Front Entrance of UofSC Aiken



Monty L. Fetterolf, PhD


Introductory Chemistry, General Chemistry I and II, Physical Chemistry I and II


BS Chemistry, Wichita State University (1981)

PhD University of California at Santa Barbara, 1987

Post-Doc/ProfessionalExperience: Post-Doctoral Research at the University of Southern California (1987-1989); Teaching at Cal State Long Beach, Pierce College, and Cal Poly Pomona (1988-1989)


Raman Spectroscopy of Mixed Solvent Systems, Solvatochromism of Dyes Using Electronic Absorption Spectroscopy, Chemical Education


Dr. Fetterolf’s research involves the broad topic of solute/solvent interactions. These interactions are investigated using probe solute molecules that respond spectroscopically to the solvent environments. A better understanding of solute/solvent interactions may lead to spectroscopic solute indicators of solvent properties that can be used during a chemical process when monitoring the solvent is important.

One group of research students worked with methylene violet and its analogs which display solvatochromism—the change in solution color as the solvent is changed. In these cases, the solvent can respond in a nonspecific manner to solvent change, seen as a correlation with solvent dielectric constant, or in a specific manner, seen as a correlation with the solvent’s Acceptor Number—a measure of lone electron pair sharing ability. The maximum in absorption measured with the Perkin Elmer Lambda-35 UV-Visible Absorption Spectrometer is used to monitor the color changes during solvatochromism. Students obtain wavelength maxima in different solvents and also investigate the temperature dependence of this phenomena. A collaboration with Dr. Rowe allows students to explore the use of computation as a tool in understanding solute/solvent interaction geometries.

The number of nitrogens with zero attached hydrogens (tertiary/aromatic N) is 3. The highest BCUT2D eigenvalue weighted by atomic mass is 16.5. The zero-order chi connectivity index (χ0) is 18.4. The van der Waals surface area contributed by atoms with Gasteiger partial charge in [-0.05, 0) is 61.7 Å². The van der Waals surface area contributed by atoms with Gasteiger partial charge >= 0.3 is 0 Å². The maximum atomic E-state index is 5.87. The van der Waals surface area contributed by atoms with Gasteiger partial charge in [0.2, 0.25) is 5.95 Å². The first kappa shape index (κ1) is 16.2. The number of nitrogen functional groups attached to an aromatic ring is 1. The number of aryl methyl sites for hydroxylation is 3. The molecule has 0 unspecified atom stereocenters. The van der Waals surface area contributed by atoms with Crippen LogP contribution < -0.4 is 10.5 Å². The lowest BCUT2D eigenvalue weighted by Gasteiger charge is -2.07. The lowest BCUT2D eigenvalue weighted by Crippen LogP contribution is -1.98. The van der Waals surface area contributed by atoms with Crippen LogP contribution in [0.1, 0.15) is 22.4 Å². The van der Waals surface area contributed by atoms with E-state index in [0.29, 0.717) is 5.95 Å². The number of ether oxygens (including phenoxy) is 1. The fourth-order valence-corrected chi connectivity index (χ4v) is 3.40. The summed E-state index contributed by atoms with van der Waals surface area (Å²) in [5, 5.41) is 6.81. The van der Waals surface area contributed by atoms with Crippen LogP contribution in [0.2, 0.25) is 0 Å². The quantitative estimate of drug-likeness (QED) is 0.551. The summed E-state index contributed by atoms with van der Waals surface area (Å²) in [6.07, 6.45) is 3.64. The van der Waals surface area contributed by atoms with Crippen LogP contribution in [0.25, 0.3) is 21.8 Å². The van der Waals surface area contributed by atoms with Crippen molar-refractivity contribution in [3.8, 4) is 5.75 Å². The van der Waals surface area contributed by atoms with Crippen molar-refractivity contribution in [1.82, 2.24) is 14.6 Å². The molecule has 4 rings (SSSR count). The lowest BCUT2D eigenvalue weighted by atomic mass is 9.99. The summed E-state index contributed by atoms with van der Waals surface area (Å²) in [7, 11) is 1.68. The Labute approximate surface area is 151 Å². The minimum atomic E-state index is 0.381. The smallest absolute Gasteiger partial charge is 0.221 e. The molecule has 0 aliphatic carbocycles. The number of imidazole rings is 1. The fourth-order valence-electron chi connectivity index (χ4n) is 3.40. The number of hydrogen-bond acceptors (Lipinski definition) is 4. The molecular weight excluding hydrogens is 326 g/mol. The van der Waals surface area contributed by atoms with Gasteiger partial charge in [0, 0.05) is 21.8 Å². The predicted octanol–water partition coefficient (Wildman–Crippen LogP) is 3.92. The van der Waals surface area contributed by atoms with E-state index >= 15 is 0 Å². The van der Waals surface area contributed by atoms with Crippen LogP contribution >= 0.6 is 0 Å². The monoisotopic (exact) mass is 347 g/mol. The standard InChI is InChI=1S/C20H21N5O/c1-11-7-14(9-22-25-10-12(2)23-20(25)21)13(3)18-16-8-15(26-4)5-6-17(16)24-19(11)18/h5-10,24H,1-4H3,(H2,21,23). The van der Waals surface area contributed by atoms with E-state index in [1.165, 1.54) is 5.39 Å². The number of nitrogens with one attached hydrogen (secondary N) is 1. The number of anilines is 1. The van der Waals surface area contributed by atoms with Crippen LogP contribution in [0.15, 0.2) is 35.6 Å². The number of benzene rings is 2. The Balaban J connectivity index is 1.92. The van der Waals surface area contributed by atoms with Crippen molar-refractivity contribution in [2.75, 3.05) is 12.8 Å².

A second group uses Raman vibrational spectroscopy to measure the specific interactions that the molecule ethyl-4-dimethylaminobenzoate (EDAB) and its analogs have with solvent. Several Raman spectroscopic peaks shift to different energies as a result of strong specific interactions of the ester functionality of EDAB with the various solvents. Presently, we are exploring structural analogs of EDAB to see what physical characteristics of the probe molecule lead to the greatest peak shifts in various solvents. Once the best probes have been selected, we plan to explore mixed solvent systems looking at how peaks respond to changes in solvent mole fraction.